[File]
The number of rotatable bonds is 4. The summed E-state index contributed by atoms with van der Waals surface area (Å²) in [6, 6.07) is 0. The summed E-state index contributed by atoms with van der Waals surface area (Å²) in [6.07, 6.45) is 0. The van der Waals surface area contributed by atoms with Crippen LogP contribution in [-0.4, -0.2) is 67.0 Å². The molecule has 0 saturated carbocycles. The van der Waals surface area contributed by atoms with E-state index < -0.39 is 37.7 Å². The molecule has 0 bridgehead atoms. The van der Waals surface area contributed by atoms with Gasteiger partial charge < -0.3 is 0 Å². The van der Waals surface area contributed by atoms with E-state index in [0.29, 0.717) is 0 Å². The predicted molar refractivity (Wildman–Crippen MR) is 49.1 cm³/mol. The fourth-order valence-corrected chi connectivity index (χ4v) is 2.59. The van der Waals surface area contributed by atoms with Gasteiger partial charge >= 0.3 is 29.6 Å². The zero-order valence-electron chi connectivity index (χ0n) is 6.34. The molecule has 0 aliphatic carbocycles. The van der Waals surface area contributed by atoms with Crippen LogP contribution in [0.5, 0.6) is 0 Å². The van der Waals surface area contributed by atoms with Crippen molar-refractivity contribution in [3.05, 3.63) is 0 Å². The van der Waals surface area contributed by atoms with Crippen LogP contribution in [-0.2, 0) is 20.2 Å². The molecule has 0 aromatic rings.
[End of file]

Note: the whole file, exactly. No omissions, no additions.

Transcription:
The number of rotatable bonds is 4. The summed E-state index contributed by atoms with van der Waals surface area (Å²) in [6, 6.07) is 0. The summed E-state index contributed by atoms with van der Waals surface area (Å²) in [6.07, 6.45) is 0. The van der Waals surface area contributed by atoms with Crippen LogP contribution in [-0.4, -0.2) is 67.0 Å². The molecule has 0 saturated carbocycles. The van der Waals surface area contributed by atoms with E-state index < -0.39 is 37.7 Å². The molecule has 0 bridgehead atoms. The van der Waals surface area contributed by atoms with Gasteiger partial charge < -0.3 is 0 Å². The van der Waals surface area contributed by atoms with E-state index in [0.29, 0.717) is 0 Å². The predicted molar refractivity (Wildman–Crippen MR) is 49.1 cm³/mol. The fourth-order valence-corrected chi connectivity index (χ4v) is 2.59. The van der Waals surface area contributed by atoms with Gasteiger partial charge >= 0.3 is 29.6 Å². The zero-order valence-electron chi connectivity index (χ0n) is 6.34. The molecule has 0 aliphatic carbocycles. The van der Waals surface area contributed by atoms with Crippen LogP contribution in [0.5, 0.6) is 0 Å². The van der Waals surface area contributed by atoms with Crippen molar-refractivity contribution in [3.05, 3.63) is 0 Å². The van der Waals surface area contributed by atoms with Crippen LogP contribution in [-0.2, 0) is 20.2 Å². The molecule has 0 aromatic rings.